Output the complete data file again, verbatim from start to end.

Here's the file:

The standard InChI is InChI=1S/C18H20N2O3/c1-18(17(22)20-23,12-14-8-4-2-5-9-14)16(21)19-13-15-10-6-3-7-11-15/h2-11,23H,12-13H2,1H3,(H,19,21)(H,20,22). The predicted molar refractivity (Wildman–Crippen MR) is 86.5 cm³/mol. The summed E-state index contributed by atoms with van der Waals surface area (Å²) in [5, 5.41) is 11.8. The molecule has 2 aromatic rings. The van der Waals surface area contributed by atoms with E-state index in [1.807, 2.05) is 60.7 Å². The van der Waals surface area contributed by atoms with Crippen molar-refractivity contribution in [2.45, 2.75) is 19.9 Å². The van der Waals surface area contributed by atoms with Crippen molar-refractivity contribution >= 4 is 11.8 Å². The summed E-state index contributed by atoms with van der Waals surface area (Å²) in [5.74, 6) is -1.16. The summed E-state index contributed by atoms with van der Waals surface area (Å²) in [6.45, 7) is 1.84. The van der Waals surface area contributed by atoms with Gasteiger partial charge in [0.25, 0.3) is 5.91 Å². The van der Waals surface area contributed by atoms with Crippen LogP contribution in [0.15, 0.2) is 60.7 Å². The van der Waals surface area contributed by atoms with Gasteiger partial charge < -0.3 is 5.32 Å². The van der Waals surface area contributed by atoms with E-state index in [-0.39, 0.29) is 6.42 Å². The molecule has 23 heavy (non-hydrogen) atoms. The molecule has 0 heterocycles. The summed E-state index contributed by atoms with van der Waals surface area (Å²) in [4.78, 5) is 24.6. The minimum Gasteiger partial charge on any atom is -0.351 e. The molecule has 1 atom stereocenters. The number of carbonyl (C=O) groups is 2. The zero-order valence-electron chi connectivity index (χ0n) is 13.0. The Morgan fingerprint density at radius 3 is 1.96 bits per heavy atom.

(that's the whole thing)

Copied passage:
The standard InChI is InChI=1S/C18H20N2O3/c1-18(17(22)20-23,12-14-8-4-2-5-9-14)16(21)19-13-15-10-6-3-7-11-15/h2-11,23H,12-13H2,1H3,(H,19,21)(H,20,22). The predicted molar refractivity (Wildman–Crippen MR) is 86.5 cm³/mol. The summed E-state index contributed by atoms with van der Waals surface area (Å²) in [5, 5.41) is 11.8. The molecule has 2 aromatic rings. The van der Waals surface area contributed by atoms with E-state index in [1.807, 2.05) is 60.7 Å². The van der Waals surface area contributed by atoms with Crippen molar-refractivity contribution in [2.45, 2.75) is 19.9 Å². The van der Waals surface area contributed by atoms with Crippen molar-refractivity contribution >= 4 is 11.8 Å². The summed E-state index contributed by atoms with van der Waals surface area (Å²) in [5.74, 6) is -1.16. The summed E-state index contributed by atoms with van der Waals surface area (Å²) in [6.45, 7) is 1.84. The van der Waals surface area contributed by atoms with Gasteiger partial charge in [0.25, 0.3) is 5.91 Å². The van der Waals surface area contributed by atoms with Crippen LogP contribution in [0.15, 0.2) is 60.7 Å². The van der Waals surface area contributed by atoms with Gasteiger partial charge < -0.3 is 5.32 Å². The van der Waals surface area contributed by atoms with E-state index in [-0.39, 0.29) is 6.42 Å². The molecule has 23 heavy (non-hydrogen) atoms. The molecule has 0 heterocycles. The summed E-state index contributed by atoms with van der Waals surface area (Å²) in [4.78, 5) is 24.6. The minimum Gasteiger partial charge on any atom is -0.351 e. The molecule has 1 atom stereocenters. The number of carbonyl (C=O) groups is 2. The zero-order valence-electron chi connectivity index (χ0n) is 13.0. The Morgan fingerprint density at radius 3 is 1.96 bits per heavy atom.